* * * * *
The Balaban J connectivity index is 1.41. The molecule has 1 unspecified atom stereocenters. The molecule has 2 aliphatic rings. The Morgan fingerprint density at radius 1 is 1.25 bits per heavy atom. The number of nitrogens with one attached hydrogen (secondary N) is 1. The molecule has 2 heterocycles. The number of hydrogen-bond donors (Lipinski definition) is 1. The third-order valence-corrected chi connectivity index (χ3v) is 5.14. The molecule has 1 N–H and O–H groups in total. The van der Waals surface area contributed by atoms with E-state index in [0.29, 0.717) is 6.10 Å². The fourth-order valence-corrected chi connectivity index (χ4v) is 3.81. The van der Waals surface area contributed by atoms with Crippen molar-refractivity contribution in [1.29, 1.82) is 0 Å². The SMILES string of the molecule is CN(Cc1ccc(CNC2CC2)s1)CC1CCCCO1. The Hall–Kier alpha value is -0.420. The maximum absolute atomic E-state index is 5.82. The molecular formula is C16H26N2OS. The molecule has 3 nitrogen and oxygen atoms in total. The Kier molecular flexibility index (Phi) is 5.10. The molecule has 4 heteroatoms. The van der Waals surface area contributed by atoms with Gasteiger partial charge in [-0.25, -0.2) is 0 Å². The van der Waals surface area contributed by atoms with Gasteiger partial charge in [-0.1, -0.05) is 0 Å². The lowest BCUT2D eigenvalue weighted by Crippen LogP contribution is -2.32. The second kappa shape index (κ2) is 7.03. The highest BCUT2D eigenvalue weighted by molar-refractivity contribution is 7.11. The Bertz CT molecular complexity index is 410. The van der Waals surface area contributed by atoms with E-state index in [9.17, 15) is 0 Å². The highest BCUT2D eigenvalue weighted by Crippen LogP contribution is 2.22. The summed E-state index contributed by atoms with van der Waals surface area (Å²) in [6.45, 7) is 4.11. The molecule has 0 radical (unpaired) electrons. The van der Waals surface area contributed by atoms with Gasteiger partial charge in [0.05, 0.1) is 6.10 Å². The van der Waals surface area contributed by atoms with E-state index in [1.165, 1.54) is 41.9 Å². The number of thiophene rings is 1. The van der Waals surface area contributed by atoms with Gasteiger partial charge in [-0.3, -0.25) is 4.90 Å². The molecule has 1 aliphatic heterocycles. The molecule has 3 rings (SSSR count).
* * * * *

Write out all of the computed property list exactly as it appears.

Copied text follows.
The Balaban J connectivity index is 1.41. The molecule has 1 unspecified atom stereocenters. The molecule has 2 aliphatic rings. The Morgan fingerprint density at radius 1 is 1.25 bits per heavy atom. The number of nitrogens with one attached hydrogen (secondary N) is 1. The molecule has 2 heterocycles. The number of hydrogen-bond donors (Lipinski definition) is 1. The third-order valence-corrected chi connectivity index (χ3v) is 5.14. The molecule has 1 N–H and O–H groups in total. The van der Waals surface area contributed by atoms with E-state index in [0.29, 0.717) is 6.10 Å². The fourth-order valence-corrected chi connectivity index (χ4v) is 3.81. The van der Waals surface area contributed by atoms with Crippen molar-refractivity contribution in [1.29, 1.82) is 0 Å². The SMILES string of the molecule is CN(Cc1ccc(CNC2CC2)s1)CC1CCCCO1. The Hall–Kier alpha value is -0.420. The maximum absolute atomic E-state index is 5.82. The molecular formula is C16H26N2OS. The molecule has 3 nitrogen and oxygen atoms in total. The Kier molecular flexibility index (Phi) is 5.10. The molecule has 4 heteroatoms. The van der Waals surface area contributed by atoms with Gasteiger partial charge in [-0.25, -0.2) is 0 Å². The van der Waals surface area contributed by atoms with Gasteiger partial charge in [-0.1, -0.05) is 0 Å². The lowest BCUT2D eigenvalue weighted by Crippen LogP contribution is -2.32. The second kappa shape index (κ2) is 7.03. The highest BCUT2D eigenvalue weighted by molar-refractivity contribution is 7.11. The Bertz CT molecular complexity index is 410. The van der Waals surface area contributed by atoms with E-state index in [9.17, 15) is 0 Å². The highest BCUT2D eigenvalue weighted by Crippen LogP contribution is 2.22. The summed E-state index contributed by atoms with van der Waals surface area (Å²) in [6.45, 7) is 4.11. The molecule has 0 radical (unpaired) electrons. The van der Waals surface area contributed by atoms with Gasteiger partial charge in [0.05, 0.1) is 6.10 Å². The van der Waals surface area contributed by atoms with E-state index in [1.165, 1.54) is 41.9 Å². The number of thiophene rings is 1. The van der Waals surface area contributed by atoms with Gasteiger partial charge in [-0.3, -0.25) is 4.90 Å². The molecule has 1 aliphatic heterocycles. The molecule has 3 rings (SSSR count).